Every beginning designer has the dream and goal of ascending to the position of creative director, and it’s very attainable for most. All it takes is hard work, a great design or copywriting talent, and the ability to manage a staff of creatives.
There are others, apparently, who have the same dream and goal but without the required experience or abilities. Such is the case of a man who wrote to ask how he could attain the position of creative director—with no experience at all! So, join us as we delve into another slap of reality Design Dilemma, helping to answer your questions, queries and concerns about the murky world of design.
“I’ll know what I like when I see it” has been heard by every freelancer presenting designs to a client for approval. Unless you’re a psychic, dealing with a psycho who won’t give you direction as to what they want, preferring for you to “wow” them can mushroom a two week project into two months.
“Philip” wrote in, exasperated by a client who would look at multiple web design sketches, and turn them down, then smile and say those wondrous words of professional appreciation, “I’ll know what I like when I see it!” Naturally, unless you can read the mind of a client like this, which is usually a short story of bad grammar and jumbled thoughts, you could go on, and on, and on, never reaching a solution until the client accuses you of being a bad designer, unable to satisfy a client, etc.
A designer was upset that temp positions always ended after a few weeks, and she wanted to know if there was anything she could do to get hired by one of theses clients for a full time position. It’s fairly common these days, as employers test out talent on a trial basis before hiring, training and seeing how much abuse a person will take as a staff member of the company.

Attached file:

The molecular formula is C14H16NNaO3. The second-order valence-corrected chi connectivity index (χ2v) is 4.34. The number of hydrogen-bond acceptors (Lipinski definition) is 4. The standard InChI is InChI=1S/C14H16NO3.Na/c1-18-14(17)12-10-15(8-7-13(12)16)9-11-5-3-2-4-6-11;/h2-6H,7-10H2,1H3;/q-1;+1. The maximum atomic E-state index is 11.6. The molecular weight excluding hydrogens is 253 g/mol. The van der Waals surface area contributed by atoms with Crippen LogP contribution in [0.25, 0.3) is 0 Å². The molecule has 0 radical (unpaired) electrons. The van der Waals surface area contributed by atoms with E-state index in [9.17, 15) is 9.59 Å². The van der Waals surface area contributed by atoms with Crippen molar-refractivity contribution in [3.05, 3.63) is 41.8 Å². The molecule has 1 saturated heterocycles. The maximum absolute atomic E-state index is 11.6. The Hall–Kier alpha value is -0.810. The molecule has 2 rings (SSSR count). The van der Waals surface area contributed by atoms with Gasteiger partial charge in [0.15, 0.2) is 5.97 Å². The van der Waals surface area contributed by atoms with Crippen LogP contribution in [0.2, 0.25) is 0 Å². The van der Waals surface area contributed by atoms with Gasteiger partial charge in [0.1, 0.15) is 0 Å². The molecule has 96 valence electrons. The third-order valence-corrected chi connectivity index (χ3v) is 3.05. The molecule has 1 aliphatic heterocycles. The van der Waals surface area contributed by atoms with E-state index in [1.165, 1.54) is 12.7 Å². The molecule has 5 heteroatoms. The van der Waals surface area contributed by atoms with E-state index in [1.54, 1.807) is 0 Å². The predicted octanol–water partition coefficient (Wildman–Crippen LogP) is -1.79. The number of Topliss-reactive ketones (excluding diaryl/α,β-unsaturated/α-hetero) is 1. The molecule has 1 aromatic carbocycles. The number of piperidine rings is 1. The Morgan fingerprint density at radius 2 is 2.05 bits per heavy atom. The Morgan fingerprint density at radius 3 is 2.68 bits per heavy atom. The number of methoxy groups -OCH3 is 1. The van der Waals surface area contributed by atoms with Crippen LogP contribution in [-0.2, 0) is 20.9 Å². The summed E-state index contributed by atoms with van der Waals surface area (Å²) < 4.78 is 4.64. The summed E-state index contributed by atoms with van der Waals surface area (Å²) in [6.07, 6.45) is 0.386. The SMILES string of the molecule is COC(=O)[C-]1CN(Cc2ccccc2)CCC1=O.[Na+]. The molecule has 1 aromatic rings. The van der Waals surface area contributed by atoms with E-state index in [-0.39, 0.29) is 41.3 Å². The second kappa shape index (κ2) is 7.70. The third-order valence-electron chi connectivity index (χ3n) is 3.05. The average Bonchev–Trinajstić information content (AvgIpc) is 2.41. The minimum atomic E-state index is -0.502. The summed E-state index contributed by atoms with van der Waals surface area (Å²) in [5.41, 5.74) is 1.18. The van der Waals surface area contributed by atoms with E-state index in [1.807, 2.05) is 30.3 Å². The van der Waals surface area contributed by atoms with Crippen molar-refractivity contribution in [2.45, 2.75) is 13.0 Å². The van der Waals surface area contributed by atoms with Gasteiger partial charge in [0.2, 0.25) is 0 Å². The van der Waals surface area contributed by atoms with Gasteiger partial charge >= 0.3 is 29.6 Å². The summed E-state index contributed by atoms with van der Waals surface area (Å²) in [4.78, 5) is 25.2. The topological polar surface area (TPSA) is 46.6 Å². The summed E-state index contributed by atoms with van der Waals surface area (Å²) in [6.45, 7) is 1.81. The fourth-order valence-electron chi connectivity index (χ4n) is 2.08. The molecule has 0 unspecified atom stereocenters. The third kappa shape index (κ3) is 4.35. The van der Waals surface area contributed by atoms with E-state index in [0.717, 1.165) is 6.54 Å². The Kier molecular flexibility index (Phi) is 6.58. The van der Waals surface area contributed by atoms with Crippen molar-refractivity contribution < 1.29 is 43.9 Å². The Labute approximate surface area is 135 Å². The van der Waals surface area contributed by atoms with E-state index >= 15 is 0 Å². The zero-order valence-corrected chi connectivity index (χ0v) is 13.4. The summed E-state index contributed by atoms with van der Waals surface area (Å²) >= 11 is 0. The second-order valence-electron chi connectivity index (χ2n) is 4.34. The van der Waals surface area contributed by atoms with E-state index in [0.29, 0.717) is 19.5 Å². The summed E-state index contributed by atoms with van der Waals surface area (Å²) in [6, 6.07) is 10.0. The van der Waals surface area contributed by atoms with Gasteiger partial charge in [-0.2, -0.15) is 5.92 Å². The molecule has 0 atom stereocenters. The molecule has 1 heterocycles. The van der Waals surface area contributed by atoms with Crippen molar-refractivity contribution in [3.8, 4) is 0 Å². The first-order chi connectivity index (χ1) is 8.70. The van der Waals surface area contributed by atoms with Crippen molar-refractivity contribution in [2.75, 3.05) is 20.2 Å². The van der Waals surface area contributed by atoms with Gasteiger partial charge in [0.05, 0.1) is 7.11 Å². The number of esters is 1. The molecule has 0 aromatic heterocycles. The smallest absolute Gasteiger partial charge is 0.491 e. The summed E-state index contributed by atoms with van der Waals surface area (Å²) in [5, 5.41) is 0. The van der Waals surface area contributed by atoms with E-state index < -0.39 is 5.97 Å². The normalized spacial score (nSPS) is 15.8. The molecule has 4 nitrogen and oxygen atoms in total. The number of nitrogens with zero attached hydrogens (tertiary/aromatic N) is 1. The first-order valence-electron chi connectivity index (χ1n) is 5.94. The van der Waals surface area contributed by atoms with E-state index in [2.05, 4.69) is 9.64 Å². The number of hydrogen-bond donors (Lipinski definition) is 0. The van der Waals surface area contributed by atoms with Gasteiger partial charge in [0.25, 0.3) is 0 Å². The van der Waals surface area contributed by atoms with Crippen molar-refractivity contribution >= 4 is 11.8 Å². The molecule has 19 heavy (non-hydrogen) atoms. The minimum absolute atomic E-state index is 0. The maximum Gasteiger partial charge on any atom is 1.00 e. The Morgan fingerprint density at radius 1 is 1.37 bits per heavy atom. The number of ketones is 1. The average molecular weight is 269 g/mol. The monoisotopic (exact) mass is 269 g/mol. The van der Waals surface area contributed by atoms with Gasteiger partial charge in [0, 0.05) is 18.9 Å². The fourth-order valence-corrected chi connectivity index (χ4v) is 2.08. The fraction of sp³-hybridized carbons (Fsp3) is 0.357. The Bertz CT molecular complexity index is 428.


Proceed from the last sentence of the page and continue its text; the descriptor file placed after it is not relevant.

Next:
So, what steps could she, or anyone in her position take to show the temp employer that they are worth the salary and benefits (and even the buyout from the temp/recruiting agency)? It can be easier than one would think, but there are steps, considerations and legalities one should know to make their case for hiring stronger. Let’s take a look.
There’s no bigger hot button in the design industry than crowdsourcing. Sites like fiverr, eLance, 99designs, DesignContest, and oDesk promise digital client relationships while protecting the rights and payments of the “winners.” And therein lay the problem—these sites have winners and losers—mostly losers. But, what if you are a winner?
A designer wrote and asked if he should stay away from these sites or give them a try. He had won $1,000 in a smaller design contest for some music label and was riding high on the thought he could continue winning—and earning money.
A designer wrote that he was having trouble deciding whether or not to start using social media to promote his website/client outreach. He asked about blogging, Twitter, Facebook, ads on Facebook, etc. Those are good questions, as social media often gets a bit inflated in the minds of people who think it creates miracles. It does, but only very rarely. Otherwise, it’s hard work.
Social media outreach is free, if you don’t consider the hours you need to spend casually tweeting, adding to Facebook, Google+, and the other popular social media channels. Does a designer have the same social media needs as an ecommerce business? No.
As working professionals, we owe it to our industry to mentor those just entering the field so they can become great… and not screw it up for the rest of us by lowering rates and giving creatives a bad name. But, there’s a point of helping that’s too far, when it could impact long relationships and trust built over one’s entire career.
There’s little to no give-and-take when it comes to introductions or allowing someone to use your name for their own advancement, when you don’t really know them. Unfortunately, those who ask for these favors rarely understand why you can’t take them by the hand and shove them on top of a long-time, trusted client or friend.
Temporary placement agencies get a bad rap from many freelance creatives. Some for good, or rather bad reasons and others because freelancers don’t understand the subtleties involved with these agencies. Understanding the good, the bad, and the ugly is one way of better dealing with temp firms… or avoiding them!
Join us as we delve into another investigative Design Dilemma, helping to answer your questions, queries and concerns about the murky world of design.